In 2012, the Food Network premiered The Big Waste. The show featured world-renowned chefs Bobby Flay, Michael Symon, Anne Burrell, and Alex Guarnaschelli competing in pairs to prepare a gourmet banquet meal.
The twist? They could only use food intended for the landfill. The episode drew attention to the issue of food waste. In 2014, the documentary Just Eat It: A Food Waste Story came out. It, too, focused attention on the issue of food waste and received praise from both critics and viewers.
Food waste has become a major cause for concern in the United States. Or at least, that’s what some prominent organizations suggest. The Food and Agriculture Organization (FAO) of the United Nations estimates that the United States wastes 103 million tons of food. This number suggests the United States squanders lots of food and concerns about food insecurity continue to rise.
The statistics suggest that food waste is a problem, but how do these organizations calculate them? And what, exactly, is food waste? When organizations attempt to monetize the value of the waste, what price do they use? And once they arrive at an appropriate number, what can be done? These questions greatly affect whether food waste represents a policy priority or not.
To understand the difficulties in calculating the extent and cost of food waste, it is useful to begin with recognizing the steps involved from farm to table.
The final product sold to consumers goes through a number of processing, transformation, transportation, and distribution stages before ending up on someone’s plate. To oversimplify a bit, someone first grows the food which she then sells to processors. Retailers buy from the processors. Finally, consumers purchase the food from retailers.
The estimates from FAO overestimate the extent and cost of food waste. First, the definition used by the FAO identifies food waste as the “discarding or alternative (nonfood) use of food that is safe and nutritious for human consumption along the entire food supply chain.”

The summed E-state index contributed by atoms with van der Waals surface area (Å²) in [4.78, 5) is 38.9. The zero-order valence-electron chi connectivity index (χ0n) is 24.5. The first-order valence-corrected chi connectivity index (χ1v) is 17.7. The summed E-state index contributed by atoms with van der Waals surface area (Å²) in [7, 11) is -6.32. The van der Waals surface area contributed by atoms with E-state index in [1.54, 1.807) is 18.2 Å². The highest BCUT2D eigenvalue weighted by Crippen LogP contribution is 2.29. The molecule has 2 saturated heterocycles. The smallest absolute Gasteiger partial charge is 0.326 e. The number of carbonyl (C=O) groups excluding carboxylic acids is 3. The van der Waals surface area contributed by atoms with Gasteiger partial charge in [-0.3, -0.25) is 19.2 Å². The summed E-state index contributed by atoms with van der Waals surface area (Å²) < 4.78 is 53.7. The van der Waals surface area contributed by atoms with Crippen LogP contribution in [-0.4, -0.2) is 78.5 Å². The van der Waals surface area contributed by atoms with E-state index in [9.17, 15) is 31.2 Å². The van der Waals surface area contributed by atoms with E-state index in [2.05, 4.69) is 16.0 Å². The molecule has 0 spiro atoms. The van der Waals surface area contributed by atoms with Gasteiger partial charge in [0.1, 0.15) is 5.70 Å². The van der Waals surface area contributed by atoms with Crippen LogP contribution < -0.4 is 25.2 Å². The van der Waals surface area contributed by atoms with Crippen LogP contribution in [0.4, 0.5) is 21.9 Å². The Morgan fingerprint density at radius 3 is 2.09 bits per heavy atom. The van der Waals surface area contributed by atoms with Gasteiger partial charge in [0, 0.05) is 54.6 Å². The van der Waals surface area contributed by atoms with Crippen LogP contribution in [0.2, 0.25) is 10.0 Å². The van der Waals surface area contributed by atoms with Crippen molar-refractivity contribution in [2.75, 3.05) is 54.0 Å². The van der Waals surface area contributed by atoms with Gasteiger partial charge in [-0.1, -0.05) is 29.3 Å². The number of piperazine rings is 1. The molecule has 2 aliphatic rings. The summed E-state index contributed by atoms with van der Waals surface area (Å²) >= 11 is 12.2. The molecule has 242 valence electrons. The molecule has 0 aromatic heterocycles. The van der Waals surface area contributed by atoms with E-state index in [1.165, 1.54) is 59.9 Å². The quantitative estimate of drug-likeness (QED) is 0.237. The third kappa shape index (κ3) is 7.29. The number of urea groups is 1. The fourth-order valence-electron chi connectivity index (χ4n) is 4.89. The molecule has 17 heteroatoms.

The problem with this approach is that recovered food is not necessarily wasted food, yet it is still included in the definition. Recovered food may become fertilizer or animal feed. If this happens, there is no waste. What was once a possible future meal for a human has become an input to another productive process. It may have ended up in the stomach of an animal that ends up on another plate later. Should discarded food that is still used and does not end up in the landfill be defined as “waste”?
Second, calculating the cost of waste depends on the price used. Conventional measures rely on retail prices—the price paid at the end of the process. This makes sense for food that ends up for consumption, but not for food at earlier stages of the production process. Retail prices are higher than the prices growers receive. By only using the highest prices, the estimated monetary loss is much greater than if the relevant prices at each stage were used.
This approach has some shortcomings. First, the prices used to measure food waste do not include externalities. Landfill waste emits CO2 and methane, both of which contributes to climate change. Second, they ignore the opportunity cost of using land as a landfill as well as the transportation costs associated with hauling food waste. A fuller measure would include these costs but the major organizations that calculate the value of waste do not account for these costs.
The appropriate policy response depends on the nature of the problem. For example, developed countries have better infrastructure and technology than developing countries. These affect the amount of food waste likely to occur during the early stages of the productive processes. Farmers with better technology and opportunities to move their products along to the next stage are more likely to have less waste. In developing countries, social norms play a larger role in limiting food waste. A culture that values the efficient use of resources given the importance of food as a share of household budgets generates little waste. Similarly, the proximity of the grower and consumer—in developing countries, they are often the same person—provides powerful incentives for minimal waste. Also, as the available opportunities to utilize food for other purposes increases for growers or processors they reduce waste.
Food waste deserves to be a focus of agricultural policy. But determining its relative importance among all things agricultural policy-related depends crucially on accurately measuring its extent and cost.
Featured image credit: Time for lunch by Dan Gold. Public domain via Unsplash.
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